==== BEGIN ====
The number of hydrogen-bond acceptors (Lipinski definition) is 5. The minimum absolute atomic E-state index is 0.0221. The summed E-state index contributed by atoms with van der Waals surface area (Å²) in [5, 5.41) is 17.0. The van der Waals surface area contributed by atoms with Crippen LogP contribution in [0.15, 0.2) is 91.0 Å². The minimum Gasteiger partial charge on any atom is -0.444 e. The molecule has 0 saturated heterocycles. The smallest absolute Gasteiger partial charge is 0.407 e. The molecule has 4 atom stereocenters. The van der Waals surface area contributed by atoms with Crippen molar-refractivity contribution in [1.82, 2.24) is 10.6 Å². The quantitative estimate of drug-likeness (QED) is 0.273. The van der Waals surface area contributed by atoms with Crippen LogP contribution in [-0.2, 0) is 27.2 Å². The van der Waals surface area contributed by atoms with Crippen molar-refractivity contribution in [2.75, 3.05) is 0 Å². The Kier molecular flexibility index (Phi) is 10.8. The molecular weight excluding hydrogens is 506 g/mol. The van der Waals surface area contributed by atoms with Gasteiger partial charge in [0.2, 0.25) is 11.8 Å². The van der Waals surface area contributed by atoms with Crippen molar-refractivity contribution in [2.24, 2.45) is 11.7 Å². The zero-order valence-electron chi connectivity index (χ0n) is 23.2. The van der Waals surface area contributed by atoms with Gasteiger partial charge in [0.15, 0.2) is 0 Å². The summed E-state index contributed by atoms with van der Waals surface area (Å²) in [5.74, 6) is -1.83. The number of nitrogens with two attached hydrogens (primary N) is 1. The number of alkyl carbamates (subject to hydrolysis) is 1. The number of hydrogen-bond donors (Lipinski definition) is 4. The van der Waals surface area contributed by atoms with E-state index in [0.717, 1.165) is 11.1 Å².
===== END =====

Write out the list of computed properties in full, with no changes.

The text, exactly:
The number of hydrogen-bond acceptors (Lipinski definition) is 5. The minimum absolute atomic E-state index is 0.0221. The summed E-state index contributed by atoms with van der Waals surface area (Å²) in [5, 5.41) is 17.0. The van der Waals surface area contributed by atoms with Crippen LogP contribution in [0.15, 0.2) is 91.0 Å². The minimum Gasteiger partial charge on any atom is -0.444 e. The molecule has 0 saturated heterocycles. The smallest absolute Gasteiger partial charge is 0.407 e. The molecule has 4 atom stereocenters. The van der Waals surface area contributed by atoms with Crippen molar-refractivity contribution in [1.82, 2.24) is 10.6 Å². The quantitative estimate of drug-likeness (QED) is 0.273. The van der Waals surface area contributed by atoms with Crippen LogP contribution in [-0.2, 0) is 27.2 Å². The van der Waals surface area contributed by atoms with Crippen molar-refractivity contribution in [2.75, 3.05) is 0 Å². The Kier molecular flexibility index (Phi) is 10.8. The molecular weight excluding hydrogens is 506 g/mol. The van der Waals surface area contributed by atoms with Gasteiger partial charge in [0.2, 0.25) is 11.8 Å². The van der Waals surface area contributed by atoms with Crippen molar-refractivity contribution in [2.24, 2.45) is 11.7 Å². The zero-order valence-electron chi connectivity index (χ0n) is 23.2. The van der Waals surface area contributed by atoms with Gasteiger partial charge in [0.15, 0.2) is 0 Å². The summed E-state index contributed by atoms with van der Waals surface area (Å²) in [5.74, 6) is -1.83. The number of nitrogens with two attached hydrogens (primary N) is 1. The number of alkyl carbamates (subject to hydrolysis) is 1. The number of hydrogen-bond donors (Lipinski definition) is 4. The van der Waals surface area contributed by atoms with E-state index in [0.717, 1.165) is 11.1 Å².